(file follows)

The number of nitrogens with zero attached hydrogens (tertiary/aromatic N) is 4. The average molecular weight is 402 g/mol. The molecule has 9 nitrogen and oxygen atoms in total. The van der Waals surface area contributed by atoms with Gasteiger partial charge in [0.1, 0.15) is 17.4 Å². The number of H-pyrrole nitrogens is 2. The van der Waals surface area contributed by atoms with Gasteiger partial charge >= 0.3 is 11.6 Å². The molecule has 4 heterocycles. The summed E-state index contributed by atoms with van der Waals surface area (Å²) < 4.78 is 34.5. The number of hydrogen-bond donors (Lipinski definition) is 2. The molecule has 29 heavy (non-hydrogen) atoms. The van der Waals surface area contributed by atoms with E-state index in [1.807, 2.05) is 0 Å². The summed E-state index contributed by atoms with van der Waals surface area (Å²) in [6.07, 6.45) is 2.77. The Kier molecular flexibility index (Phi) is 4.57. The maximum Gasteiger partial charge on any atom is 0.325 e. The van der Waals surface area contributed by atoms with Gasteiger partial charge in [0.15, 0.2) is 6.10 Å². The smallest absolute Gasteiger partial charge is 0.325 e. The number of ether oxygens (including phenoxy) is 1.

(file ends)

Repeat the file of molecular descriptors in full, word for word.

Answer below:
The number of nitrogens with zero attached hydrogens (tertiary/aromatic N) is 4. The average molecular weight is 402 g/mol. The molecule has 9 nitrogen and oxygen atoms in total. The van der Waals surface area contributed by atoms with Gasteiger partial charge in [0.1, 0.15) is 17.4 Å². The number of H-pyrrole nitrogens is 2. The van der Waals surface area contributed by atoms with Gasteiger partial charge >= 0.3 is 11.6 Å². The molecule has 4 heterocycles. The summed E-state index contributed by atoms with van der Waals surface area (Å²) < 4.78 is 34.5. The number of hydrogen-bond donors (Lipinski definition) is 2. The molecule has 29 heavy (non-hydrogen) atoms. The van der Waals surface area contributed by atoms with E-state index in [1.807, 2.05) is 0 Å². The summed E-state index contributed by atoms with van der Waals surface area (Å²) in [6.07, 6.45) is 2.77. The Kier molecular flexibility index (Phi) is 4.57. The maximum Gasteiger partial charge on any atom is 0.325 e. The van der Waals surface area contributed by atoms with Gasteiger partial charge in [0.15, 0.2) is 6.10 Å². The smallest absolute Gasteiger partial charge is 0.325 e. The number of ether oxygens (including phenoxy) is 1.